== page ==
Danger is lurking in our food, loitering on doorsteps, clogging the atmosphere and our arteries. But in spite of all this, life expectancy has continued to grow. Is a shift coming?
There’s all sorts of things that, according to scientists, are likely to shave years off your life. Sit too long? Drink a large cola? Perpetually single? There go years of your life, like balloons disappearing into the ether; snuffed out by neglect, like carnival goldfish flushed down the toilet.
But there’s a contradictory narrative going on that underscores the threat of every aspect knocking down your candle count. And that’s one simple fact: life expectancy is still growing, with each generation living longer than the last.
Specifically, life expectancy has raised by four months since 1970, and doubled in the last century and a half.
New solutions vs new threats[contextly_auto_sidebar id=”ieUy9kmEStfJWdv57HPEDSWsXhELXS5I”]Why are people living longer? We mostly have medical advancements to thank, which have lowered infant mortality and all but eliminated some of the deadliest diseases. Lower poverty levels, cleaner water, and expanded access to education have also helped expand general longevity.
Science, medicine, and public health measures have so far generated new and better solutions issues previously holding humanity back. According to the UN, life expectancy will continue to climb from today’s mid-70s to 100 by the 22nd century.
Peachy as such predictions may be, new problems face future generations that could slow the trend, if not reverse it. Or, maybe not. These include:
Obesity: Obesity rates are rising, and bringing with them frightening cardiovascular conditions. Even so, in a phenomenon scientists are calling the Obesity Paradox, overweight and obese people are at less risk of dying of disease today than they were years ago, and in many cases, outlive normal-weight and underweight counterparts with the same conditions. This suggests that even as people get fatter, medical treatment is over-adapting to prevent the associated illnesses.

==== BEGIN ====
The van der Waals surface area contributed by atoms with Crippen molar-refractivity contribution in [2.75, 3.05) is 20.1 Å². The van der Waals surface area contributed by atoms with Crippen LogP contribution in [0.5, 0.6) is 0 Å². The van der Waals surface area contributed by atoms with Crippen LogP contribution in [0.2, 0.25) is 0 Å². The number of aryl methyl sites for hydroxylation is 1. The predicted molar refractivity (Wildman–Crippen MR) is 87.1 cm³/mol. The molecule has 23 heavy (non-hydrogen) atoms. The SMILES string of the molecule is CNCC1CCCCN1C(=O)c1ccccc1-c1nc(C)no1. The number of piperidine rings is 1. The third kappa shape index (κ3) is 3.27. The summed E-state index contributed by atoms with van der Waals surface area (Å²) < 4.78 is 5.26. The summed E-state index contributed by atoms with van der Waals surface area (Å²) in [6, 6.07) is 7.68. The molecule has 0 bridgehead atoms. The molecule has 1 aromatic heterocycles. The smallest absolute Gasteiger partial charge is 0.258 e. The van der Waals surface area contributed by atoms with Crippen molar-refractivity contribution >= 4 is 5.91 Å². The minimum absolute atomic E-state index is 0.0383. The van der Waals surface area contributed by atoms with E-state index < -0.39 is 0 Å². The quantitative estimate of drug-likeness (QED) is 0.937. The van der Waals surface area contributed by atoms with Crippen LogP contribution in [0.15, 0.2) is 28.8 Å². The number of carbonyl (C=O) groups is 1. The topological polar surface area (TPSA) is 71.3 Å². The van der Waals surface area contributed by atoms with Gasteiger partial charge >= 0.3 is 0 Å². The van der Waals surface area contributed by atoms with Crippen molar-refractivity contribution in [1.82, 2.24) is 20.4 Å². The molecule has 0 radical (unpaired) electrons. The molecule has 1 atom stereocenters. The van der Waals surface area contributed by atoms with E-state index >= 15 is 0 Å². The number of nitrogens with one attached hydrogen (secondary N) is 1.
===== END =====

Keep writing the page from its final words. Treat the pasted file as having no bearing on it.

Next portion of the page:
Climate Change: Temperature variability has been tied to lower life expectancy — but only in the elderly and chronically ill. Serious climate-related disasters could lower life expectancy, but short of radical events, this is unlikely to be a significant hindrance — especially since people live longer in warm weather than in cold.
Social isolation: It’s been shown that longevity is associated with robust social interaction, which has been on the decline due to changing family structures, less community and religious participation, and rise of electronic communication.
Wealth gaps: Above all, longevity is associated with prosperity and education. More access to education means longer lives for all, but if gaps in wealth and rising costs prevent lower-income families from good educations, the rich (which account for less people) will outlive the poor tremendously, lowering average expectancy.
Potential issues aside, it seems that short of an apocalyptic event (extreme weather, bio-weapons, pandemic, nuclear war) or unforeseen bottleneck, life expectancy will continue to steadily rise. It’s risen through world wars and pandemics with nary a dip, though experts expect we could hit a wall around 100.
This natural progression or limit, however, may also be heightened by new medicine and technology, harnessed by various companies and startups designed to put off death as long as possible.
The prospect is both exciting and terrifying. The latter because longer lives means a larger population, a larger population means older people outnumbering the younger, which could mean social security and retirement crises along with power and political imbalance.
But, maybe the world’s solutions will catch up with these unpleasant consequences as well. Only time — and potentially quite a lot of it — will tell for certain.